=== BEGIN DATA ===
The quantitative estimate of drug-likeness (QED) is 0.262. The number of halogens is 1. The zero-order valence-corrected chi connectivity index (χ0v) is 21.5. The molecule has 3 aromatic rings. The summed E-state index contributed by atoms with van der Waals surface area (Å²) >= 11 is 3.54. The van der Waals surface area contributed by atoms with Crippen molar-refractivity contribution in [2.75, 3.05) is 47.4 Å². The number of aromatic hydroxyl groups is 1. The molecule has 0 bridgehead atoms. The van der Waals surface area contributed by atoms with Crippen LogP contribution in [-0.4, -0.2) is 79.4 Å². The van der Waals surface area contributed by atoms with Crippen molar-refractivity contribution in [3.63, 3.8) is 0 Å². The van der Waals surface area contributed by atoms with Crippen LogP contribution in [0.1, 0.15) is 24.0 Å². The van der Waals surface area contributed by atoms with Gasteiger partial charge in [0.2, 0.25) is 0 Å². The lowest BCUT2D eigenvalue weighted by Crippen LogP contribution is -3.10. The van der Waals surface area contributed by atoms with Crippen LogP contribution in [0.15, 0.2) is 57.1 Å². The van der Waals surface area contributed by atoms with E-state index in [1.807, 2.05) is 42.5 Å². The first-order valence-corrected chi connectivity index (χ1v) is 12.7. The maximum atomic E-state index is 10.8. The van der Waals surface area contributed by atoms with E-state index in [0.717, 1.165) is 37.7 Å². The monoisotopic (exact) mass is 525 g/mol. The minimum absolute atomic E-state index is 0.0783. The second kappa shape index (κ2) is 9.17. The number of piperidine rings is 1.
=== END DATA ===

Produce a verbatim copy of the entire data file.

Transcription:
The quantitative estimate of drug-likeness (QED) is 0.262. The number of halogens is 1. The zero-order valence-corrected chi connectivity index (χ0v) is 21.5. The molecule has 3 aromatic rings. The summed E-state index contributed by atoms with van der Waals surface area (Å²) >= 11 is 3.54. The van der Waals surface area contributed by atoms with Crippen molar-refractivity contribution in [2.75, 3.05) is 47.4 Å². The number of aromatic hydroxyl groups is 1. The molecule has 0 bridgehead atoms. The van der Waals surface area contributed by atoms with Crippen LogP contribution in [-0.4, -0.2) is 79.4 Å². The van der Waals surface area contributed by atoms with Crippen molar-refractivity contribution in [3.63, 3.8) is 0 Å². The van der Waals surface area contributed by atoms with Crippen LogP contribution in [0.1, 0.15) is 24.0 Å². The van der Waals surface area contributed by atoms with Gasteiger partial charge in [0.2, 0.25) is 0 Å². The lowest BCUT2D eigenvalue weighted by Crippen LogP contribution is -3.10. The van der Waals surface area contributed by atoms with Crippen LogP contribution in [0.15, 0.2) is 57.1 Å². The van der Waals surface area contributed by atoms with E-state index in [1.807, 2.05) is 42.5 Å². The first-order valence-corrected chi connectivity index (χ1v) is 12.7. The maximum atomic E-state index is 10.8. The van der Waals surface area contributed by atoms with E-state index in [0.717, 1.165) is 37.7 Å². The monoisotopic (exact) mass is 525 g/mol. The minimum absolute atomic E-state index is 0.0783. The second kappa shape index (κ2) is 9.17. The number of piperidine rings is 1.